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Fitness: Taking the first step toward instituting a healthy habit

In the push to get more people active, we can be guilty of overthinking exercise.

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If your vow to get moving never reaches the action stage, here’s a reminder that it doesn’t take a lot of sweat to reap the benefits of regular exercise. And in case you need a heavy dose of motivation, the benefits of regular exercise are huge.

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Anyone who chooses a good sweat instead of the couch halves their risk of heart disease, diabetes and obesity as well as lowering the probability of colon cancer, high blood pressure, osteoporosis, depression and anxiety.

Getting started can be hard, but according to a team of exercise scientists from the University of Ferrara in Italy, once a habit is formed it’s hard to break — even for those who were exercise-averse. The researchers followed up with 110 formerly sedentary individuals seven years after they participated in a year-long instructor-led walking group sponsored by public health. The goal was not only to see how many of the group were still active, but also to confirm any health benefits they had accrued since starting to exercise.

The original 12-month program included 650 participants, 326 of whom were still walking at the end of the year-long study. Four months after that, 258 were exercising regularly despite the lack of scheduled instructor-led sessions. Seven years post intervention, the researchers were able to connect with 63 women and 47 men of the original walking group, all of whom agreed to undergo the same physiological tests they took seven years before, including measuring their weight, body mass index, blood pressure and walking speed.

The average age of the walkers in the follow-up study was 61. Fifty-nine per cent of them still met the recommended 150 minutes of moderate physical activity a week (the group averaged 286 minutes of exercise per week). Eleven individuals were sedentary and the rest performed fewer than 150 minutes of exercise per week. Yet despite the difference in weekly exercise volume, the average weight of the active and less-active groups was less than it was before starting the walking program. The sedentary/low activity group had higher BMI than the more active group. Ten of the walkers who had been obese lost enough weight they were classified as being overweight.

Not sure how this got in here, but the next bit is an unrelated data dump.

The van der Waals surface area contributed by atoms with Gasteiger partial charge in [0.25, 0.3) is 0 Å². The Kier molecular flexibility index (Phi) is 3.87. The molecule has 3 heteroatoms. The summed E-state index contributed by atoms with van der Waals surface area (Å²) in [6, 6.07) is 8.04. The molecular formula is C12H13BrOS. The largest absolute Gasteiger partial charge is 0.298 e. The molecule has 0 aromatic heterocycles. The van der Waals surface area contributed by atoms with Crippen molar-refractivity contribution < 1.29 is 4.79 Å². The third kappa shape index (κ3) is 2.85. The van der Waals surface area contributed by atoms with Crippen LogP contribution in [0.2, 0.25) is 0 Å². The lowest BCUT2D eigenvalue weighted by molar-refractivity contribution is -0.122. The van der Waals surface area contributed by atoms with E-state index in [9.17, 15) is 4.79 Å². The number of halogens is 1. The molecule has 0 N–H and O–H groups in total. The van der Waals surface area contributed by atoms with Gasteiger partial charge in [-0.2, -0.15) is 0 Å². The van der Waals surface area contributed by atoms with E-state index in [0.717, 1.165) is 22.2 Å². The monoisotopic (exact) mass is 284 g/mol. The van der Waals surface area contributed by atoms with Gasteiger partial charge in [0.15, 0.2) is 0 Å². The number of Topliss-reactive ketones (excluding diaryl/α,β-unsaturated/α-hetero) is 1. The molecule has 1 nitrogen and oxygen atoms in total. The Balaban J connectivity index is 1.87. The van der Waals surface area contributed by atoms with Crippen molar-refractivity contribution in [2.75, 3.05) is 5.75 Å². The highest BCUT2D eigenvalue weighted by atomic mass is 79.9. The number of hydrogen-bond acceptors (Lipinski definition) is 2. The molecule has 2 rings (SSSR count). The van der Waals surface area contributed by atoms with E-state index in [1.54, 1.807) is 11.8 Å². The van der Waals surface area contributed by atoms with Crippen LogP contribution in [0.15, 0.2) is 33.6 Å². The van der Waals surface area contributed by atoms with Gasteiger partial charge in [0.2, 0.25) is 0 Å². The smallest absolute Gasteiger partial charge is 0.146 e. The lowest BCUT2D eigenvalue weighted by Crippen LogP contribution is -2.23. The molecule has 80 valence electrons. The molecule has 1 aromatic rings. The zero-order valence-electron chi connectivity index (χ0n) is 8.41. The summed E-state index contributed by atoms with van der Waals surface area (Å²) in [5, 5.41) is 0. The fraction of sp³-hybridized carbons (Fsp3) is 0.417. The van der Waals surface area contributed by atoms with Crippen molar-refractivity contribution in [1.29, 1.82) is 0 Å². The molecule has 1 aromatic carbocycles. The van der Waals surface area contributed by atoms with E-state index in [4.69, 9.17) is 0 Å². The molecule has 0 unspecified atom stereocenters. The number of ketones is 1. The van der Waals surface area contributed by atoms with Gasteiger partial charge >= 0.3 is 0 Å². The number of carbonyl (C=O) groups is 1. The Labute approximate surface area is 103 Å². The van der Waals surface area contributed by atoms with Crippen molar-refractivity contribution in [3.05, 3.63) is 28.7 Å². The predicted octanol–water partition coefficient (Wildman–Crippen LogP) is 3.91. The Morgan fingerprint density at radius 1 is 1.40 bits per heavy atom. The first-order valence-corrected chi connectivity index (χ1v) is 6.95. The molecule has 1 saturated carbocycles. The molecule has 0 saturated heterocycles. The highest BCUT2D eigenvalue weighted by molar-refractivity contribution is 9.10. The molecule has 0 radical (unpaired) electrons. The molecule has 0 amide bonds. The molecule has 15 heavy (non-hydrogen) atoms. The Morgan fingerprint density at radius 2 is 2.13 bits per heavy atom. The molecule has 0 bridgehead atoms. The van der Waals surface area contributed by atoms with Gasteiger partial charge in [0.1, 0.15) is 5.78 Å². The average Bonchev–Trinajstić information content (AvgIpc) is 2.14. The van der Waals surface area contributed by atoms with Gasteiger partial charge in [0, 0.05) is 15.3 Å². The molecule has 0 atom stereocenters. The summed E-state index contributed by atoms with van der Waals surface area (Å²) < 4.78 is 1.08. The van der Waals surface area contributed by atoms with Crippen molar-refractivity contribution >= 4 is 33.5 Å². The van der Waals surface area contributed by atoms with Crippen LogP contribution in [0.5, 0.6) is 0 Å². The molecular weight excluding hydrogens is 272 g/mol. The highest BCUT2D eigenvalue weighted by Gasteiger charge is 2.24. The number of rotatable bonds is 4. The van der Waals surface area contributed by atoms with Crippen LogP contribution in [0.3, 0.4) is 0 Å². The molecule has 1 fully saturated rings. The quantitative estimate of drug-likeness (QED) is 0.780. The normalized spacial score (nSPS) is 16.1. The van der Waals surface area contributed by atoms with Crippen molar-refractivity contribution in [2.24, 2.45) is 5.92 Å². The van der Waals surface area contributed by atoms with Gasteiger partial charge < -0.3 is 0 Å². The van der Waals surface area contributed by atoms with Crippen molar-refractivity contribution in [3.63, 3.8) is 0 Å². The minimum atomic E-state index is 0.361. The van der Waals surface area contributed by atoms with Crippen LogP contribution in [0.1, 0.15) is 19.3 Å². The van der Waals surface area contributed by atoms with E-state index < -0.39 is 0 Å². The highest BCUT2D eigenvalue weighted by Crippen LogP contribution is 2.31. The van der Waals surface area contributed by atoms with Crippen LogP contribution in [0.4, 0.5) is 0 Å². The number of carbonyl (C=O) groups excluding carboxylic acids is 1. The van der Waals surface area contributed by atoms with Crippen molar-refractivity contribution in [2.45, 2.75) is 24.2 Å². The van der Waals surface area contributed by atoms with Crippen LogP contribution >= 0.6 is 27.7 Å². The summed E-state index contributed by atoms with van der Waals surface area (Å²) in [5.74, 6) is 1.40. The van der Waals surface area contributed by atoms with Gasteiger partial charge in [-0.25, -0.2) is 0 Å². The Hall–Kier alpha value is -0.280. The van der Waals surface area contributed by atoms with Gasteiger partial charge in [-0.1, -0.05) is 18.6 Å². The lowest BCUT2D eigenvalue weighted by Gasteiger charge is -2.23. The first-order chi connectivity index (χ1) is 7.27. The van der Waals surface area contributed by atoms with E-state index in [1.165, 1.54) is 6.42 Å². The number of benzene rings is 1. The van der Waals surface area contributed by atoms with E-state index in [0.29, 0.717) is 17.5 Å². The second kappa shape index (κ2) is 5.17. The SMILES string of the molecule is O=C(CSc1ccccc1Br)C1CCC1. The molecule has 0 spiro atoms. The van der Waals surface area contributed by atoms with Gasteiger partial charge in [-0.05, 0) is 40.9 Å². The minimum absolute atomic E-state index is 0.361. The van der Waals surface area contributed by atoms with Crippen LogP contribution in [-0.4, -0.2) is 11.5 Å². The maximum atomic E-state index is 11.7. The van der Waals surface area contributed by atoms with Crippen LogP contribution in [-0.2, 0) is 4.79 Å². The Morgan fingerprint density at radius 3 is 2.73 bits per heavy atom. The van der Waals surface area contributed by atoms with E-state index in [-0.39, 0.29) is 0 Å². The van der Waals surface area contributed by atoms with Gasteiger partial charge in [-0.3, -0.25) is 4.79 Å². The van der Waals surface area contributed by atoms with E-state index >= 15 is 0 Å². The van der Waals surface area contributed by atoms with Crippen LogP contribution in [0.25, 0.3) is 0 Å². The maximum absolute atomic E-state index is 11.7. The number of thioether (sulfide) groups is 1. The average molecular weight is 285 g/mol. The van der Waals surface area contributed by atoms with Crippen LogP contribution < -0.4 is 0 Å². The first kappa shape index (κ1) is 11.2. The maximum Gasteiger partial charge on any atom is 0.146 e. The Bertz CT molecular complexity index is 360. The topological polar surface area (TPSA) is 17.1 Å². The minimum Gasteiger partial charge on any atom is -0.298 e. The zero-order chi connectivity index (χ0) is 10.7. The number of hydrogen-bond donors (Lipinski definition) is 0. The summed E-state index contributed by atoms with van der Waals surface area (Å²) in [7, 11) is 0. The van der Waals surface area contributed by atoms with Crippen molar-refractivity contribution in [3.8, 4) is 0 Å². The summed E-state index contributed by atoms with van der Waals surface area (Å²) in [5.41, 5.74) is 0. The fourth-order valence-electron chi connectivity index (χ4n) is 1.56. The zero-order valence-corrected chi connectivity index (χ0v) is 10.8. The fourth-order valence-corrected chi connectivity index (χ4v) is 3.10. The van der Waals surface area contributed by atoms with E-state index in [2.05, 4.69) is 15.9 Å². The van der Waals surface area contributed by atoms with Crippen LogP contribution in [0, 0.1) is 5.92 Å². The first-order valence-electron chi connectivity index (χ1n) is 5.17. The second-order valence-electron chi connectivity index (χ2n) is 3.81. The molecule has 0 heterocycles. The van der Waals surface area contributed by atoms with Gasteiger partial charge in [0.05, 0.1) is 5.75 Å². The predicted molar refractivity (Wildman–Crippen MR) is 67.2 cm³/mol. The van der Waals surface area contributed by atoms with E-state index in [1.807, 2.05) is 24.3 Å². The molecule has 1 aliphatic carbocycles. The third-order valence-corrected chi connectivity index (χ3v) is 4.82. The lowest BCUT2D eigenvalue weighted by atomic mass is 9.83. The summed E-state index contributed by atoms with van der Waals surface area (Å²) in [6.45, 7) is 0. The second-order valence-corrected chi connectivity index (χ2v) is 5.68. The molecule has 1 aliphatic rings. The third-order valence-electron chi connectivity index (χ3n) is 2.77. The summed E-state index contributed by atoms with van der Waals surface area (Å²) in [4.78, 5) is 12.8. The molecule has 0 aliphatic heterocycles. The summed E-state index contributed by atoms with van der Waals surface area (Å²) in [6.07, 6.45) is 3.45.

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“This could indicate that even a low level of physical activity tends to keep weight under control,” the researchers said.

Another lasting effect of the exercise program is that walking speed, a marker of health and longevity, increased in both the active and less active group, though the more regular exercisers were faster walkers. This is a significant win, as age and excess weight can negatively affect gait and walking speed. But beyond the physiological wins, the walkers established a healthy habit that showed little evidence of waning.

Another take-home from the study is a reminder that something as simple as an instructor-led walking program can have a lasting effect.

Getting people off the couch isn’t easy. They often lack confidence in their ability to maintain any type of sustained physical activity, not to mention the presence of other common barriers to exercise like lack of time, accessibility and affordability. Success often means finding an activity that offers a gentle introduction to exercise without demanding a significant financial or time investment. Scheduled, instructor-led walks add a level of accountability and structure for novices trying to establish an exercise habit. The results of the original intervention led the researchers to champion other walking programs, which are easy to establish.

“Since walking groups are effective and safe, with good adherence and wide-ranging health benefits, they should be adopted as part of public health policy,” the researchers said.

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In the push to get more people active, we can be guilty of overthinking exercise. Something as simple as a daily brisk walk has a myriad of mental and physical health benefits. There can be a social component to the workout, since it’s easy to walk with a friend or group of friends. Walking is a gateway to other, more active pursuits. As endurance and confidence builds, activities that once seemed out of reach become possible. Walks can scale up to bike rides, yoga and swimming.

It all starts with the first step.

Don’t make the mistake of trying to impress anyone with your step count. A 15- or 20-minute route is perfect for the first few weeks. Once you’ve got that mastered, add an extra five minutes every week. Walk as many days of the week as possible, finding a window of time you can consistently schedule without fear of too many disruptions. Ask a friend to accompany you or plug in your favourite audiobook or podcast. And remember: consistency is more important than distance or speed, so pull on a pair of comfortable shoes and get walking.

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